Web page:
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As highlighted by this artwork by W.E. Hill, perception powerfully influences what we see. Looking at this picture some will see a young woman staring off in the distance, others an elderly woman sadly looking downward. Similarly, as educators, parents, or professionals, our perceptions can cause us to look at the same child and reach different conclusions depending on the mindset from which we are operating. Mindset research aims to help people shift their perceptions about the causes of success or failure.
Many teachers are embracing growth mindset and in so doing have shifted the way they teach and invite students to learn. Educators, who have adopted a growth mindset approach, explicitly teach their students that intelligence grows by exerting effort, that this growth occurs most when facing challenges, and that likely – in fact, undoubtedly – students will make mistakes as they learn. So when students make mistakes while facing a learning challenge, the teacher guides them to use their effort and fix their mistakes.
"One thing you need to know is that they are really chatty," said the teacher's email. I'd been invited to do a demonstration lesson in a 5th grade class. Previously, I had asked the teacher about the logistics of her classroom (SMART board? yes. Popsicle sticks? yes. Rows or paired seating? chatty.).
"OK," I thought, "I guess I need to teach them my strategies." I went through my mental rolodex of classroom management acronyms, picked one and made a poster.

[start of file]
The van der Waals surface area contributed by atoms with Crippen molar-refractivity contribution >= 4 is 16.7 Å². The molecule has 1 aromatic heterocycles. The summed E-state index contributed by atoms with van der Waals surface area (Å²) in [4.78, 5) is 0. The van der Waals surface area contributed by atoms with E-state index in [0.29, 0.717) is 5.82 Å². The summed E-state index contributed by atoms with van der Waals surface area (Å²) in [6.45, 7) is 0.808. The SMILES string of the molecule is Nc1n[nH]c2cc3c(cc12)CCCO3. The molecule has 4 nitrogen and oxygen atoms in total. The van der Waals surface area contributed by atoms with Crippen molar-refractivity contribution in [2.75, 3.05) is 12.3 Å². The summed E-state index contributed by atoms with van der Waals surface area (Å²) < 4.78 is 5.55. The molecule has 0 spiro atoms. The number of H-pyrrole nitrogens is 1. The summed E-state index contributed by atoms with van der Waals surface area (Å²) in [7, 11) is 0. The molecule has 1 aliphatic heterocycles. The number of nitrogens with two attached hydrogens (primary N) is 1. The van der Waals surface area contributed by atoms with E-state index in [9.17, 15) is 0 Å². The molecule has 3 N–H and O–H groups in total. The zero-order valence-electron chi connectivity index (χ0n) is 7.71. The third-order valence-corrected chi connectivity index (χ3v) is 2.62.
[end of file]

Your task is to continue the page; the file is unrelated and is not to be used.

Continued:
Mindset in Action: Jennifer Maichin, from Mineola Middle School, NY, shares her experience, tips and classroom activities to introduce students to the growth mindset
I always wanted to teach. I dreamed of inspiring and empowering every student who entered my classroom. I imagined all students walking into school highly motivated and eager to learn. Reality of course was different. Mindset not only helped me get the class I always wanted, but also reminded me why I wanted to become a teacher in the first place.
For the past 16 years, I have had the privilege of spending my school days teaching 11 through 14 year olds with learning challenges. These students are interesting and unique and, yes, they are challenging to teach. People sometimes ask me: “How do you do it? Do you feel successful? Do you feel like you actually get through to them? What motivates them? What is the best way to engage them and get them to want to learn? Why bother? They don't listen anyway...”
How, then, do I get through to them?